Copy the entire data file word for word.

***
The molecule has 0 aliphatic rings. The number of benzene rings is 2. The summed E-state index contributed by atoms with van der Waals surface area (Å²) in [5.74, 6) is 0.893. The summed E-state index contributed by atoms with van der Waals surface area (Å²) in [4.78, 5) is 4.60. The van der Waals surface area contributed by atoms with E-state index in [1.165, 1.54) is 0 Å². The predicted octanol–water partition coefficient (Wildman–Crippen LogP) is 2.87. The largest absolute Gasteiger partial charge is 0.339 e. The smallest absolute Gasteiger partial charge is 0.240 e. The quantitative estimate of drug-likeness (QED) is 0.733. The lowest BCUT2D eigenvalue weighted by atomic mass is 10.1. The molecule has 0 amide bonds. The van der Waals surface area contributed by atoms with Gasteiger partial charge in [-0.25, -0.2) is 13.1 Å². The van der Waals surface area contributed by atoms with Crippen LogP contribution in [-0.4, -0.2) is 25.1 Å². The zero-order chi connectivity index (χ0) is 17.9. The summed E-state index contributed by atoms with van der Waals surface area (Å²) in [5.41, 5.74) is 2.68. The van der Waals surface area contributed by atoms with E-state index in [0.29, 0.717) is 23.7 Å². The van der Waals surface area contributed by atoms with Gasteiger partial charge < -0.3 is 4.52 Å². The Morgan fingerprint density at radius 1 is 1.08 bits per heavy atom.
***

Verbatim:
The molecule has 0 aliphatic rings. The number of benzene rings is 2. The summed E-state index contributed by atoms with van der Waals surface area (Å²) in [5.74, 6) is 0.893. The summed E-state index contributed by atoms with van der Waals surface area (Å²) in [4.78, 5) is 4.60. The van der Waals surface area contributed by atoms with E-state index in [1.165, 1.54) is 0 Å². The predicted octanol–water partition coefficient (Wildman–Crippen LogP) is 2.87. The largest absolute Gasteiger partial charge is 0.339 e. The smallest absolute Gasteiger partial charge is 0.240 e. The quantitative estimate of drug-likeness (QED) is 0.733. The lowest BCUT2D eigenvalue weighted by atomic mass is 10.1. The molecule has 0 amide bonds. The van der Waals surface area contributed by atoms with Gasteiger partial charge in [-0.25, -0.2) is 13.1 Å². The van der Waals surface area contributed by atoms with Crippen LogP contribution in [-0.4, -0.2) is 25.1 Å². The zero-order chi connectivity index (χ0) is 17.9. The summed E-state index contributed by atoms with van der Waals surface area (Å²) in [5.41, 5.74) is 2.68. The van der Waals surface area contributed by atoms with E-state index in [0.29, 0.717) is 23.7 Å². The van der Waals surface area contributed by atoms with Gasteiger partial charge < -0.3 is 4.52 Å². The Morgan fingerprint density at radius 1 is 1.08 bits per heavy atom.